Background: Diabetes-related lower-extremity amputations are largely preventable. Eighty-five percent of amputations are preceded by a foot ulcer. Effective management of ulcers, which leads to healing, can prevent limb loss.
Methods: In a county hospital, we implemented a six-step approach to the diabetic limb at risk. We calculated the frequency and level of lower-extremity amputations for 12 months before and 12 months after implementation of the amputation prevention program. We also calculated the high-low amputation ratio for the years reviewed. The high-low amputation ratio is a quality measure for the success of amputation prevention measures and is calculated as the ratio of the number of high amputations (limb losses) over the number of low (partial foot) amputations.
Results: The frequency of total amputations increased from 24 in year 1 to 46 in year 2. However, the number of limb losses decreased from 7 to 2 (72%). The high-low amputation ratio decreased eightfold in 1 year, which serves as a marker for limb salvage success.
Conclusions: Improvement in care organization and multidisciplinary-centered protocols can substantially reduce limb losses. (J Am Podiatr Med Assoc 100(2): 101–104, 2010)
The objective of this investigation was to determine the level of agreement between a systematic clinical Doppler examination of the foot and ankle and diagnostic peripheral angiography.
The described Doppler examination technique attempted to determine the patency, quality, and direction of the flow through the dorsalis pedis artery, posterior tibial artery, terminal branches of the peroneal artery, and vascular arch of the foot. These results were then compared with angiographic distal run-off images as interpreted by a blinded vascular surgeon.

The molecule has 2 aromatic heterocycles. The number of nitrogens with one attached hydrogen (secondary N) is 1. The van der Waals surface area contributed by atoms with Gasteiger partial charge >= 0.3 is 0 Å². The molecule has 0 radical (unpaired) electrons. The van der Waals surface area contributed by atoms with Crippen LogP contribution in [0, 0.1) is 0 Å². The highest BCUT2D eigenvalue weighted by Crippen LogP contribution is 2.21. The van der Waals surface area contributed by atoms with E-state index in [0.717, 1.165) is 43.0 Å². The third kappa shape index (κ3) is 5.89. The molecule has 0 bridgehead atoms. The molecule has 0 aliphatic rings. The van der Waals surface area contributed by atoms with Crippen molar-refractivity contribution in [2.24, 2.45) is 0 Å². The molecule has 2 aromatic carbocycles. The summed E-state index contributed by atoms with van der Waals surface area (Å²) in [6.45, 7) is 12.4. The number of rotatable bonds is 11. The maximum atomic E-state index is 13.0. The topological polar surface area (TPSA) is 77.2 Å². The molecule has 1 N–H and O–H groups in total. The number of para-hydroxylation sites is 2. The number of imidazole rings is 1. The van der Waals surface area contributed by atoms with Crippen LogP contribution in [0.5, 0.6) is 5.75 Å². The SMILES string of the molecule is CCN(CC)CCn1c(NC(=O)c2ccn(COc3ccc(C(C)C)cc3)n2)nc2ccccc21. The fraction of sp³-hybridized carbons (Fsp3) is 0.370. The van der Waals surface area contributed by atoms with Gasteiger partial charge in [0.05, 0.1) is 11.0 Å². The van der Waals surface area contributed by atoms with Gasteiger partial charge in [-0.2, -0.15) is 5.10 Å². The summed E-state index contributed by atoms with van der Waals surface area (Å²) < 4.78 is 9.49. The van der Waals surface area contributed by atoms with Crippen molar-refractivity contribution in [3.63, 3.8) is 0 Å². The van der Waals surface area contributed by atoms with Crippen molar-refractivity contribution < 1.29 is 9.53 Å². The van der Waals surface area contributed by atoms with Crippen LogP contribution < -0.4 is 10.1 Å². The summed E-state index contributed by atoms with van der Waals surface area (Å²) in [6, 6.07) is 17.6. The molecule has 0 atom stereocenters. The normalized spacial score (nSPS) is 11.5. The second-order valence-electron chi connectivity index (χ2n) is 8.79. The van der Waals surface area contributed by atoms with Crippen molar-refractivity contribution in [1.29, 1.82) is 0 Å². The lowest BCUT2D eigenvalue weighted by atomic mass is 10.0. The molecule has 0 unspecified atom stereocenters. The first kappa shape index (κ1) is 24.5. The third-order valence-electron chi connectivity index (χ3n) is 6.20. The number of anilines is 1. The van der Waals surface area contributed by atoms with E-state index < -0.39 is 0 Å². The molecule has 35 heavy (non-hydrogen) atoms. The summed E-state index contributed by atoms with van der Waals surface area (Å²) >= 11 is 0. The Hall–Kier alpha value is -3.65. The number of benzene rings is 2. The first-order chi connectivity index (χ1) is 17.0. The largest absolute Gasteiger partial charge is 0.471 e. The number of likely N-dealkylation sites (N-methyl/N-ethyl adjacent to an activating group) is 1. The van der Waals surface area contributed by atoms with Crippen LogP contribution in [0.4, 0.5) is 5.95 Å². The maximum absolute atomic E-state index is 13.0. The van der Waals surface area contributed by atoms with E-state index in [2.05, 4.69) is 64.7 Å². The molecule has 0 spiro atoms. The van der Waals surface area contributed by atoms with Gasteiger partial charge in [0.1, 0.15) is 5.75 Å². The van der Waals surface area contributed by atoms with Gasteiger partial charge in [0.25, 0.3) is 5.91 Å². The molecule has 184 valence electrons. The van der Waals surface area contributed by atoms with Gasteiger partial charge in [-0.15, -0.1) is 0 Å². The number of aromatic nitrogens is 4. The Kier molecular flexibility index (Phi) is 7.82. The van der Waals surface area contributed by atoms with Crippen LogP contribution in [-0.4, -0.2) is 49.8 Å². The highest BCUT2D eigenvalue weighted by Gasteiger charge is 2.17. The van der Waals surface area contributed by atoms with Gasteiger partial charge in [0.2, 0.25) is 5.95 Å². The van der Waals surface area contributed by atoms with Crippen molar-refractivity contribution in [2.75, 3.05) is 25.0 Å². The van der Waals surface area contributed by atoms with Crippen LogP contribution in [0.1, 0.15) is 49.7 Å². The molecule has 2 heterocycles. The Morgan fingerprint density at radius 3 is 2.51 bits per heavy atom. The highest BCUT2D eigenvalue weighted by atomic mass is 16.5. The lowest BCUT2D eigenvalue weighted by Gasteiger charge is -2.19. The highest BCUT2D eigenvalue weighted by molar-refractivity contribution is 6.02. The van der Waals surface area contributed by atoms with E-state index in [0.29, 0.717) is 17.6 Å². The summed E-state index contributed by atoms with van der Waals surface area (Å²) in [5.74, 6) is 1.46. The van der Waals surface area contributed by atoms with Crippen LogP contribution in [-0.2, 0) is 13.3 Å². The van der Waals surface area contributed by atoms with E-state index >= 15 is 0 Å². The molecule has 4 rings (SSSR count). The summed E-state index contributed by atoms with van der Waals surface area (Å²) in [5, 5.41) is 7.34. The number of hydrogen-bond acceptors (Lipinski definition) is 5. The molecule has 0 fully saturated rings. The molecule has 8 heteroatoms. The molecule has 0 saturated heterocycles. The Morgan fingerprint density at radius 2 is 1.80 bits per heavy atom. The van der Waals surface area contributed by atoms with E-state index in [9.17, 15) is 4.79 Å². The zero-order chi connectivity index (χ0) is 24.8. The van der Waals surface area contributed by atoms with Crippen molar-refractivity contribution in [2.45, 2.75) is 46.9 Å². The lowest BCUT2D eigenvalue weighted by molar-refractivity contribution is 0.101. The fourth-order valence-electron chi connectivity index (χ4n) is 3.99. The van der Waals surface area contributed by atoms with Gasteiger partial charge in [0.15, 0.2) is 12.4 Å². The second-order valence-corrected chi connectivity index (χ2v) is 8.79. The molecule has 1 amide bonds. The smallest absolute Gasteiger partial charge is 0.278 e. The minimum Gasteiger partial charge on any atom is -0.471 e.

Levels of agreement with respect to artery patency/quality ranged from 64.0% to 84.0%. Sensitivity ranged from 53.8% to 84.2%, and specificity ranged from 64.7% to 91.7%. Agreement with respect to arterial flow direction ranged from 73.3% to 90.5%.
We interpret these results to indicate that this comprehensive physical examination technique of the arterial flow to the foot and ankle with a Doppler device might serve as a reasonable initial surrogate to diagnostic angiography in some patients with peripheral arterial disease.
Background: We used a model of lower-extremity ulceration to determine the impact of a podiatric lead limb preservation team on identified relationships among risk factors, predictors of ulceration, amputation, and clinical outcomes of lower-extremity disease in patients with diabetes mellitus.
Methods: A total of 485 patients with diabetes mellitus were randomly selected from the diabetic population and included in this retrospective cohort study. Patients were then stratified into two groups: those who received specialty podiatric medical care and those who did not. Data covering a 5-year period were collected using electronic medical records and chart abstraction to capture detailed treatment characteristics, ulcer status, and surgical outcomes.
Results: Overall, the frequencies of inpatient and outpatient encounters and the durations of hospital stays were significantly greater with increasing wound depth and in the presence of infection. In addition, the overall ulcer incidence was greater in patients with callus (34.3% versus 10.3%, P < .0001) with and without neuropathy (20.4% and 4.1%, P < .0001). Among patients treated in a specialty multidiscipline podiatric medical setting, the proportion of all amputations that were “minor” was significantly increased (33.7% versus 67.3%, P = .0006), and survival was significantly improved (19.5% versus 7.7%, P < .0001).